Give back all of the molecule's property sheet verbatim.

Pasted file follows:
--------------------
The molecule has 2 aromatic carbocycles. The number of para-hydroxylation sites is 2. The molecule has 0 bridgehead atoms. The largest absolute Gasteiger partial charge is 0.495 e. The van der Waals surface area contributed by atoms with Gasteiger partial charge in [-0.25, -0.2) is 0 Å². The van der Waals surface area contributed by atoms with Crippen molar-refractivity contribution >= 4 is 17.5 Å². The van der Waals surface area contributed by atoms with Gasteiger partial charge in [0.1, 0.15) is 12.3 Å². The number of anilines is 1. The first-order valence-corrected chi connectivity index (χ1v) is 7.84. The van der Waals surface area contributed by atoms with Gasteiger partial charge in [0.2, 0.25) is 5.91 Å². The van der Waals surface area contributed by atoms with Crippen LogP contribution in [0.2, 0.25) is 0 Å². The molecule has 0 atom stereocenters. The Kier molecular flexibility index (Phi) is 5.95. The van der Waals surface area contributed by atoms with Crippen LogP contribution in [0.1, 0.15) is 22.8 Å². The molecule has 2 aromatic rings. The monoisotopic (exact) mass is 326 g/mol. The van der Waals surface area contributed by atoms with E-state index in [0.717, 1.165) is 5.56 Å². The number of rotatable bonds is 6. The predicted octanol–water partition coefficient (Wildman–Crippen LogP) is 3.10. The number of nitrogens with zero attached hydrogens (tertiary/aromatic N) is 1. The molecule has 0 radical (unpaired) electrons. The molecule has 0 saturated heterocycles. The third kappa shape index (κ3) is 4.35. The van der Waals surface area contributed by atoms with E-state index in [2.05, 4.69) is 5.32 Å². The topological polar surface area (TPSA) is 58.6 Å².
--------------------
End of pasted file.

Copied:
The molecule has 2 aromatic carbocycles. The number of para-hydroxylation sites is 2. The molecule has 0 bridgehead atoms. The largest absolute Gasteiger partial charge is 0.495 e. The van der Waals surface area contributed by atoms with Gasteiger partial charge in [-0.25, -0.2) is 0 Å². The van der Waals surface area contributed by atoms with Crippen molar-refractivity contribution >= 4 is 17.5 Å². The van der Waals surface area contributed by atoms with Gasteiger partial charge in [0.1, 0.15) is 12.3 Å². The number of anilines is 1. The first-order valence-corrected chi connectivity index (χ1v) is 7.84. The van der Waals surface area contributed by atoms with Gasteiger partial charge in [0.2, 0.25) is 5.91 Å². The van der Waals surface area contributed by atoms with Crippen LogP contribution in [0.2, 0.25) is 0 Å². The molecule has 0 atom stereocenters. The Kier molecular flexibility index (Phi) is 5.95. The van der Waals surface area contributed by atoms with Crippen LogP contribution in [0.1, 0.15) is 22.8 Å². The molecule has 2 aromatic rings. The monoisotopic (exact) mass is 326 g/mol. The van der Waals surface area contributed by atoms with E-state index in [0.717, 1.165) is 5.56 Å². The number of rotatable bonds is 6. The predicted octanol–water partition coefficient (Wildman–Crippen LogP) is 3.10. The number of nitrogens with zero attached hydrogens (tertiary/aromatic N) is 1. The molecule has 0 radical (unpaired) electrons. The molecule has 0 saturated heterocycles. The third kappa shape index (κ3) is 4.35. The van der Waals surface area contributed by atoms with E-state index in [2.05, 4.69) is 5.32 Å². The topological polar surface area (TPSA) is 58.6 Å².